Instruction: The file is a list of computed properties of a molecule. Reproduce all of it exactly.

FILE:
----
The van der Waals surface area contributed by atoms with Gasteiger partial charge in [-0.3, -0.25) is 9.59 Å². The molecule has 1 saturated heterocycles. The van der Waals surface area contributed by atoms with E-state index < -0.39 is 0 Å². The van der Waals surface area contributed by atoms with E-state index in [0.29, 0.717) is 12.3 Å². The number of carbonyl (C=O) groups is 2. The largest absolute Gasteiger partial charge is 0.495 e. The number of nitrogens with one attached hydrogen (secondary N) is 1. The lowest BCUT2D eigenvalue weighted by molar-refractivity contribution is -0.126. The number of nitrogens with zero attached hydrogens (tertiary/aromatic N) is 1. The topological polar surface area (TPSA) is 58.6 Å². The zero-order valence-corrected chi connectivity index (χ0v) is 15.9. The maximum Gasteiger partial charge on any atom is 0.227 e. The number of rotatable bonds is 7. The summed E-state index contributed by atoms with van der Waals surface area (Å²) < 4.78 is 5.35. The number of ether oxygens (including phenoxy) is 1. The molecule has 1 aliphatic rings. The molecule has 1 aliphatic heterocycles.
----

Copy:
The van der Waals surface area contributed by atoms with Gasteiger partial charge in [-0.3, -0.25) is 9.59 Å². The molecule has 1 saturated heterocycles. The van der Waals surface area contributed by atoms with E-state index < -0.39 is 0 Å². The van der Waals surface area contributed by atoms with E-state index in [0.29, 0.717) is 12.3 Å². The number of carbonyl (C=O) groups is 2. The largest absolute Gasteiger partial charge is 0.495 e. The number of nitrogens with one attached hydrogen (secondary N) is 1. The lowest BCUT2D eigenvalue weighted by molar-refractivity contribution is -0.126. The number of nitrogens with zero attached hydrogens (tertiary/aromatic N) is 1. The topological polar surface area (TPSA) is 58.6 Å². The zero-order valence-corrected chi connectivity index (χ0v) is 15.9. The maximum Gasteiger partial charge on any atom is 0.227 e. The number of rotatable bonds is 7. The summed E-state index contributed by atoms with van der Waals surface area (Å²) < 4.78 is 5.35. The number of ether oxygens (including phenoxy) is 1. The molecule has 1 aliphatic rings. The molecule has 1 aliphatic heterocycles.